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211018 RSW NEW Terminal Expansion Rendering_04

The perfect intersection of Northerners escaping to Southwest Florida for winters and holiday travel has been a boon for airlines over the years. Carriers ramp up flights into Southwest Florida International Airport with myriad seasonal routes from October to May.

With population growth in the region, however, RSW has experienced an upswing in full-time routes in the last five years, said Victoria Moreland, Lee County Port Authority chief communications and marketing officer. The airport’s new daily nonstop flights to the West Coast with new United Airlines full-time routes to Los Angeles and San Francisco, as well as Alaska Airlines’ Seattle route’s transition from a five-month route to a full-time one, gives the biggest indication that the top-50 airport for passenger traffic in the country is poised for an influx of new full-time routes.

Aviation consultant Michael Boyd said RSW, which broke passenger records in December with 1,085,569 passengers and served more than 10.3 million in 2021, is already in the midst of a boom.

“A place like Fort Myers, it’s about quality of life and quality of venue, it’s going to attract those dollars,” says Boyd, who is president of Boyd Group International and has spent 38 years in the industry. “It used to be if you’re going to Florida, Tampa, Miami, Fort Lauderdale and Orlando was it. Anywhere else, enjoy your connection in Atlanta. That’s not the case anymore. A place like Fort Myers can easily support San Francisco and Los Angeles.”

From 2019 to 2020, Charlotte, Collier and Lee counties saw a 2.3% gain in population (30,597 people). The University of Florida’s Bureau of Economic and Business Research projects Lee’s population to grow 38.4% in the next 23 years, trailing only Lake and Osceola counties for biggest gains in the state. In the same projections, Collier is expected to grow by 34%.

Meanwhile, RSW began a $331 million project to expand its terminal, which includes consolidating Transportation Security Administration checkpoints into a new 16-lane configuration to improve efficiency. Additional seating, concession spaces and a business lounge are also part of the 164,000-square-foot remodeling. The project is expected to be completed in less than three years, and also will have 117,000 square feet of new walkways and concession space.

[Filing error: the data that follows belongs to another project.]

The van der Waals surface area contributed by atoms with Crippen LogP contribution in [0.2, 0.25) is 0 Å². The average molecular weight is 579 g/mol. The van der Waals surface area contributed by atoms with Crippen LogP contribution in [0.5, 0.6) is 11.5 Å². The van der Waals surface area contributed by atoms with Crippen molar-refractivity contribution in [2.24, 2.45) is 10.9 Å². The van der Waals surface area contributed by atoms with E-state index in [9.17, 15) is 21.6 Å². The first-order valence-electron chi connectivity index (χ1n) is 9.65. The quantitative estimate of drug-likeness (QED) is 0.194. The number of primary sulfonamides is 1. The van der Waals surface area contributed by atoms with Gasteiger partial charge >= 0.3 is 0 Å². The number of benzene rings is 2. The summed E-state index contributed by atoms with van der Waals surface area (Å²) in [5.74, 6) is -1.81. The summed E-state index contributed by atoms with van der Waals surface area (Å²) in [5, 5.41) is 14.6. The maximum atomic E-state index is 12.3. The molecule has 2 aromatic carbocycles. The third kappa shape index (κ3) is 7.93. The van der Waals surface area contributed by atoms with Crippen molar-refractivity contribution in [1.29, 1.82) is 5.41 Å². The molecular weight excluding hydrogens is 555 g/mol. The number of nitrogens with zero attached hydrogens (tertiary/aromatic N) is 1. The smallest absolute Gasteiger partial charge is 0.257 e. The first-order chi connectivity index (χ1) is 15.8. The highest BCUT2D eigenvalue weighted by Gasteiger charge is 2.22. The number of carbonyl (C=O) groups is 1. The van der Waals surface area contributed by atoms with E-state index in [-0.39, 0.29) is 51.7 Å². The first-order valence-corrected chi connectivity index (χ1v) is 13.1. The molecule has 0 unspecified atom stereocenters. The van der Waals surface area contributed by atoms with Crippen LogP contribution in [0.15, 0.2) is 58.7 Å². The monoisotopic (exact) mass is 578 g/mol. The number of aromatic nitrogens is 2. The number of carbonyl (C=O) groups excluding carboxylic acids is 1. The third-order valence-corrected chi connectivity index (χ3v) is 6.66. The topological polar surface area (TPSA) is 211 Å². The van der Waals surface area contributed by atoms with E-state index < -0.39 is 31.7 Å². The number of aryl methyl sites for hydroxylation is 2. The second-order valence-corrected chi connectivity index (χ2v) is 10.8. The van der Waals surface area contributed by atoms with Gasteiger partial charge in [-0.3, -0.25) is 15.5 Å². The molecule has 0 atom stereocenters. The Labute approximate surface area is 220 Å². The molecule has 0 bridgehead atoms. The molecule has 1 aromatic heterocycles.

Moreland and Boyd agree more foot traffic will lead to adding more destinations to the airport’s resumé that already includes 58 cities, including four international destinations. RSW’s January Air Service update lists 44 of its 58 destinations as having full-time routes.

“It’s going to adjust based on demand,” Boyd says of the dynamic situation of seasonal versus full-time routes. “[Airlines] already are viewing it as a prime destination. That’s why you have West Coast service. That’s why you have Denver service. And another thing they’re going to have to deal with is more international service once this (COVID-19) thing dies down.”

Also working in RSW’s favor is declining business traffic that was already taking a hit before the pandemic, Boyd said. The vast increase of leisure traffic means more fares headed toward the area’s tropical weather and beautiful beaches.

Newer airplane technology, such as the Airbus 150-seat A220, also could be a game-changer for carriers. “It can fly between any two points in the United States and make money. It can go from Fort Myers to Jacksonville and make money and go from Fort Myers to L.A. and make money. That kind of flexibility gives airlines a huge amount of ability to mix and match where they fly,” Boyd says.

With RSW housing all but one domestic carrier, Moreland said she expects even more domestic nonstop routes to be announced from existing carriers. While seasonal routes will continue to be a factor, Southwest Florida residents and visitors can expect fewer layovers in their itineraries over the next decade. 

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